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Ask Dr. Gott 6/16
Prediabetic: What does it mean?
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    DEAR DR. GOTT: Last spring, my doctor ran blood tests and told me I had a high cholesterol level and was prediabetic.
    What does prediabetic actually mean, and what foods do I have to watch out for? I have done away with such things as chocolate, ice cream and sweets. I don't want to develop diabetes, so what exactly should I do?
    DEAR READER: Prediabetes is a condition marked by a tendency toward mildly elevated blood-sugar levels. It can be treated easily (before it progresses into frank diabetes) by losing weight and avoiding sweets. Once you have committed yourself to these changes, you should have regular blood-sugar monitoring. Since you have already taken steps to eliminate sweets from your diet, you are clearly on your way toward better control of your sugar levels. After a few months, return to your physician for a repeat blood test to see whether your efforts have been successful. If the results are not to your liking, work with your physician and follow his or her advice.
    To give you related information, I am sending you a copy of my Health Report "Diabetes Mellitus." Other readers who would like a copy should send a long, self-addressed, stamped envelope and $2 to Newsletter, PO Box 167, Wickliffe, OH 44092-0167. Be sure to mention the title.

    DEAR DR. GOTT: My husband and I are both coming up on 80 years of age. About every six to eight weeks, I have to call 911 because he can't get any oxygen. When he goes to the hospital, they give him between 2 and 4 pints of blood. I bring him home and we repeat the pattern all over again.
    This last time they did every test in the world -- blood work, MRI, CT scan, chest X-ray -- and still found no bleeding. They said his heart and lungs are fine. He has been on blood-pressure medication, and our family doctor has that under control. His blood doctor is set to give my husband a $200 shot but might change to give him Procrit instead. A bone-marrow test did not find any iron in the marrow. He's not making any blood, just using it up. Do you have any thoughts on the matter?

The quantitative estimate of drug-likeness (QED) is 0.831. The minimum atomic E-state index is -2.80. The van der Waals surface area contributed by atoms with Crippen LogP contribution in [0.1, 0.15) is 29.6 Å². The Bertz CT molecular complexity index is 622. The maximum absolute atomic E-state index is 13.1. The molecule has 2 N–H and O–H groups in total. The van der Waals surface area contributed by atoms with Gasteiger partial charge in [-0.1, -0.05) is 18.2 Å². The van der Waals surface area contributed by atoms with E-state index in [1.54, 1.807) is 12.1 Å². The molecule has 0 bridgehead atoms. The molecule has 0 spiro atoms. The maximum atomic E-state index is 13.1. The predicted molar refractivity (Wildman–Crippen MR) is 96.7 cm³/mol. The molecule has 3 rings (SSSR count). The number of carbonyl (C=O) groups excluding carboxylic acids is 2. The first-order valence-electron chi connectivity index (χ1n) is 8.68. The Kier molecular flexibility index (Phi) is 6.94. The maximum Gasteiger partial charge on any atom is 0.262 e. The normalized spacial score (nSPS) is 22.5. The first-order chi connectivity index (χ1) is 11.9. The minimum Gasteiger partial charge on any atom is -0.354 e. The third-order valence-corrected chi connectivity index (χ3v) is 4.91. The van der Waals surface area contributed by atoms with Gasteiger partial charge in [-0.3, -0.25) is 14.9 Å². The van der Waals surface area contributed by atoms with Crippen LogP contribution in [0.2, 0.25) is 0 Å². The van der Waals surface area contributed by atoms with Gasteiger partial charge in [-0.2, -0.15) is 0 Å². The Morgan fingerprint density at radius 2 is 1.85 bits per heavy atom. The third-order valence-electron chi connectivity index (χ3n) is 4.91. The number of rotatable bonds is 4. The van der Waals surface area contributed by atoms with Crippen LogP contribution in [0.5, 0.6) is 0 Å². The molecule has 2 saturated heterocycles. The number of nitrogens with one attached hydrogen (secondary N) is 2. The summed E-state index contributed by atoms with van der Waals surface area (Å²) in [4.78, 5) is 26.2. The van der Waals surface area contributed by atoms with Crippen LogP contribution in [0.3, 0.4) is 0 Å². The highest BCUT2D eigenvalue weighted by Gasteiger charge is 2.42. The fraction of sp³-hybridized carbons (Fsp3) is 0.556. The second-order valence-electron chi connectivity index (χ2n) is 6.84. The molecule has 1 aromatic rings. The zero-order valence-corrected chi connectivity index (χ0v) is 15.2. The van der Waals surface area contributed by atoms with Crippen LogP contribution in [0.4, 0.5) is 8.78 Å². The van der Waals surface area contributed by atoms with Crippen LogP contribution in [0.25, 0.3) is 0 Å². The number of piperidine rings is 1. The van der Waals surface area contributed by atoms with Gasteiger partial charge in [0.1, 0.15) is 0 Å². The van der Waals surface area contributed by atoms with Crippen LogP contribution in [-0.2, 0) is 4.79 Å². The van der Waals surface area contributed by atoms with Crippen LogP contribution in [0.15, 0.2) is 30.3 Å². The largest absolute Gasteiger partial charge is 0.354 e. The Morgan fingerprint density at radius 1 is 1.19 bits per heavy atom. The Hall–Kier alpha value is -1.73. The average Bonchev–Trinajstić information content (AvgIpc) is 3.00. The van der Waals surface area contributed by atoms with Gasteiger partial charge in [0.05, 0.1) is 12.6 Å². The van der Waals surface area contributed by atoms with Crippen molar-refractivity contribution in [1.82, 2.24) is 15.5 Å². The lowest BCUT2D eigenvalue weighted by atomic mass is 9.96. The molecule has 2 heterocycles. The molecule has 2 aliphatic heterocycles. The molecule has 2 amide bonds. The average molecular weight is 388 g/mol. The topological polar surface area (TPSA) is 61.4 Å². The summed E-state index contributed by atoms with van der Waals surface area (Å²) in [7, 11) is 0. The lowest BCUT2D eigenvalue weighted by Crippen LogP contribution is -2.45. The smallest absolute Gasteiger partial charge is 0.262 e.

DEAR READER: I am concerned that the cause of your husband's chronic iron-deficiency anemia has yet to be identified. Ordinarily, iron deficiency is secondary to blood loss. This appears to have been ruled out in his case.
    The basic issue appears to be low iron intake — or his body is not absorbing enough of the mineral from his diet.
    The safest and most logical next step is for your husband to be given large amounts of supplemental iron. The anemia should be monitored by a hematologist so you won't need to take your husband to the hospital every two months for transfusions.
    The second step is to obtain a second opinion from another hematologist.
    Based on the limited information in your letter, I worry that your husband's current doctors appear to be missing something important. Perhaps you should review your concerns with them.

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